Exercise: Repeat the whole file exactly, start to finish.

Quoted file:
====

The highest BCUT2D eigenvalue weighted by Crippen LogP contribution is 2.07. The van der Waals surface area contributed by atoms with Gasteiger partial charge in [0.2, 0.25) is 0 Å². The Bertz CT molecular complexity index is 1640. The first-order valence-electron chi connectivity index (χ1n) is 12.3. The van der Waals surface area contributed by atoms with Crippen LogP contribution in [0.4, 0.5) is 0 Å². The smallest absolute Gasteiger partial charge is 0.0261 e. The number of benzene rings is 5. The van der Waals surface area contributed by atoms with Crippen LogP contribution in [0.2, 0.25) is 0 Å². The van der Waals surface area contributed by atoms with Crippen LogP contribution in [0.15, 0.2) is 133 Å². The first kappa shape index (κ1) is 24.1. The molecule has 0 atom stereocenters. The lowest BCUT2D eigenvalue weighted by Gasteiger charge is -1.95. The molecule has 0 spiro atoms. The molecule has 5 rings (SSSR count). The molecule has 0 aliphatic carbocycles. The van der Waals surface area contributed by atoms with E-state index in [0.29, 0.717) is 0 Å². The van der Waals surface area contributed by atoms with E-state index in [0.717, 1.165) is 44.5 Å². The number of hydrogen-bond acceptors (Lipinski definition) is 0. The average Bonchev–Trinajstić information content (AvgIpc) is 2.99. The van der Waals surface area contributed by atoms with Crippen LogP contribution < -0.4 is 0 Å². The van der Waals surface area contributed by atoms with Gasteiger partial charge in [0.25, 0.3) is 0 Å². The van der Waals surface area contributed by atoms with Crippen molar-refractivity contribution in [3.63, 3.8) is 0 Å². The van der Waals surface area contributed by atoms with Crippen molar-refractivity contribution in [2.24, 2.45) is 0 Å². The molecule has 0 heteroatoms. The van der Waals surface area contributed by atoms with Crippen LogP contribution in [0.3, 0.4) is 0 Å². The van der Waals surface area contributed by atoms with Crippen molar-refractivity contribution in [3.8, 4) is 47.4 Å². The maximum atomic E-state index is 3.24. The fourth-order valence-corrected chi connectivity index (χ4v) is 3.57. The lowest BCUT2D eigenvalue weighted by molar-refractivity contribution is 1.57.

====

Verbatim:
The highest BCUT2D eigenvalue weighted by Crippen LogP contribution is 2.07. The van der Waals surface area contributed by atoms with Gasteiger partial charge in [0.2, 0.25) is 0 Å². The Bertz CT molecular complexity index is 1640. The first-order valence-electron chi connectivity index (χ1n) is 12.3. The van der Waals surface area contributed by atoms with Crippen LogP contribution in [0.4, 0.5) is 0 Å². The smallest absolute Gasteiger partial charge is 0.0261 e. The number of benzene rings is 5. The van der Waals surface area contributed by atoms with Crippen LogP contribution in [0.2, 0.25) is 0 Å². The van der Waals surface area contributed by atoms with Crippen LogP contribution in [0.15, 0.2) is 133 Å². The first kappa shape index (κ1) is 24.1. The molecule has 0 atom stereocenters. The lowest BCUT2D eigenvalue weighted by Gasteiger charge is -1.95. The molecule has 0 spiro atoms. The molecule has 5 rings (SSSR count). The molecule has 0 aliphatic carbocycles. The van der Waals surface area contributed by atoms with E-state index in [0.29, 0.717) is 0 Å². The van der Waals surface area contributed by atoms with E-state index in [0.717, 1.165) is 44.5 Å². The number of hydrogen-bond acceptors (Lipinski definition) is 0. The average Bonchev–Trinajstić information content (AvgIpc) is 2.99. The van der Waals surface area contributed by atoms with Crippen LogP contribution < -0.4 is 0 Å². The van der Waals surface area contributed by atoms with Gasteiger partial charge in [0.25, 0.3) is 0 Å². The van der Waals surface area contributed by atoms with Crippen molar-refractivity contribution in [3.63, 3.8) is 0 Å². The van der Waals surface area contributed by atoms with Crippen molar-refractivity contribution in [2.24, 2.45) is 0 Å². The molecule has 0 heteroatoms. The van der Waals surface area contributed by atoms with Crippen LogP contribution in [0.3, 0.4) is 0 Å². The van der Waals surface area contributed by atoms with Crippen molar-refractivity contribution in [3.8, 4) is 47.4 Å². The maximum atomic E-state index is 3.24. The fourth-order valence-corrected chi connectivity index (χ4v) is 3.57. The lowest BCUT2D eigenvalue weighted by molar-refractivity contribution is 1.57.